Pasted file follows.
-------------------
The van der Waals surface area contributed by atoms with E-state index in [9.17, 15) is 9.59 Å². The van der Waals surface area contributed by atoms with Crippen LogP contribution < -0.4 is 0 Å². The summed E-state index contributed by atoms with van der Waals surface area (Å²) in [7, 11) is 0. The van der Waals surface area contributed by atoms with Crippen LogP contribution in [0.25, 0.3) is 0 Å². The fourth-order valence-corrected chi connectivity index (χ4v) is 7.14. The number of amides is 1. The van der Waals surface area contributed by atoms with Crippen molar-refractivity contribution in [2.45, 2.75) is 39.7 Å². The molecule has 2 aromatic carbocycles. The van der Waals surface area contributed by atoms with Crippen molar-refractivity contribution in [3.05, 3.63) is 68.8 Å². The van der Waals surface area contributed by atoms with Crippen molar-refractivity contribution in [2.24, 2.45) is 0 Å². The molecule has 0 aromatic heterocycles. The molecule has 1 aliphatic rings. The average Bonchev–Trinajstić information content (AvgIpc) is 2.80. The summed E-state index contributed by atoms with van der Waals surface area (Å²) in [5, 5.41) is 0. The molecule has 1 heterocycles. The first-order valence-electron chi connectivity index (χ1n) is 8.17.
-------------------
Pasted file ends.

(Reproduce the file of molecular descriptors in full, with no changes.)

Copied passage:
The van der Waals surface area contributed by atoms with E-state index in [9.17, 15) is 9.59 Å². The van der Waals surface area contributed by atoms with Crippen LogP contribution < -0.4 is 0 Å². The summed E-state index contributed by atoms with van der Waals surface area (Å²) in [7, 11) is 0. The van der Waals surface area contributed by atoms with Crippen LogP contribution in [0.25, 0.3) is 0 Å². The fourth-order valence-corrected chi connectivity index (χ4v) is 7.14. The number of amides is 1. The van der Waals surface area contributed by atoms with Crippen molar-refractivity contribution in [2.45, 2.75) is 39.7 Å². The molecule has 2 aromatic carbocycles. The van der Waals surface area contributed by atoms with Crippen molar-refractivity contribution in [3.05, 3.63) is 68.8 Å². The van der Waals surface area contributed by atoms with Crippen molar-refractivity contribution in [2.24, 2.45) is 0 Å². The molecule has 0 aromatic heterocycles. The molecule has 1 aliphatic rings. The average Bonchev–Trinajstić information content (AvgIpc) is 2.80. The summed E-state index contributed by atoms with van der Waals surface area (Å²) in [5, 5.41) is 0. The molecule has 1 heterocycles. The first-order valence-electron chi connectivity index (χ1n) is 8.17.